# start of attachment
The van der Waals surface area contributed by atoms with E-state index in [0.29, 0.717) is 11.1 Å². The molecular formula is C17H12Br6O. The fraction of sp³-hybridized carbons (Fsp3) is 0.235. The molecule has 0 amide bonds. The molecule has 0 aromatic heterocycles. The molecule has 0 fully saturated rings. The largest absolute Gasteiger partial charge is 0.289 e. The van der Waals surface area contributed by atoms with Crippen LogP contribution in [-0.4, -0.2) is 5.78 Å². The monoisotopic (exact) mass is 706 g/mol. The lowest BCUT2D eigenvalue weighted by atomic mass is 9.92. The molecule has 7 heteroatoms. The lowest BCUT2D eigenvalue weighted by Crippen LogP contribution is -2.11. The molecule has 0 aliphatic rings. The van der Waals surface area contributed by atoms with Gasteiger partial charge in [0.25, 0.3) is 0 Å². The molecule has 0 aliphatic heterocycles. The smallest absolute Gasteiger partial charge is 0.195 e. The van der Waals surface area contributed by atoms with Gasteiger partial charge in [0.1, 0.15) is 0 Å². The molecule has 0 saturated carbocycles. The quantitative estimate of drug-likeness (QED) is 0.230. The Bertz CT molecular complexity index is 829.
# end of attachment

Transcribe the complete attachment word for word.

The van der Waals surface area contributed by atoms with E-state index in [0.29, 0.717) is 11.1 Å². The molecular formula is C17H12Br6O. The fraction of sp³-hybridized carbons (Fsp3) is 0.235. The molecule has 0 amide bonds. The molecule has 0 aromatic heterocycles. The molecule has 0 fully saturated rings. The largest absolute Gasteiger partial charge is 0.289 e. The van der Waals surface area contributed by atoms with Crippen LogP contribution in [-0.4, -0.2) is 5.78 Å². The monoisotopic (exact) mass is 706 g/mol. The lowest BCUT2D eigenvalue weighted by atomic mass is 9.92. The molecule has 7 heteroatoms. The lowest BCUT2D eigenvalue weighted by Crippen LogP contribution is -2.11. The molecule has 0 aliphatic rings. The van der Waals surface area contributed by atoms with Gasteiger partial charge in [0.25, 0.3) is 0 Å². The molecule has 0 aliphatic heterocycles. The smallest absolute Gasteiger partial charge is 0.195 e. The van der Waals surface area contributed by atoms with Gasteiger partial charge in [0.1, 0.15) is 0 Å². The molecule has 0 saturated carbocycles. The quantitative estimate of drug-likeness (QED) is 0.230. The Bertz CT molecular complexity index is 829.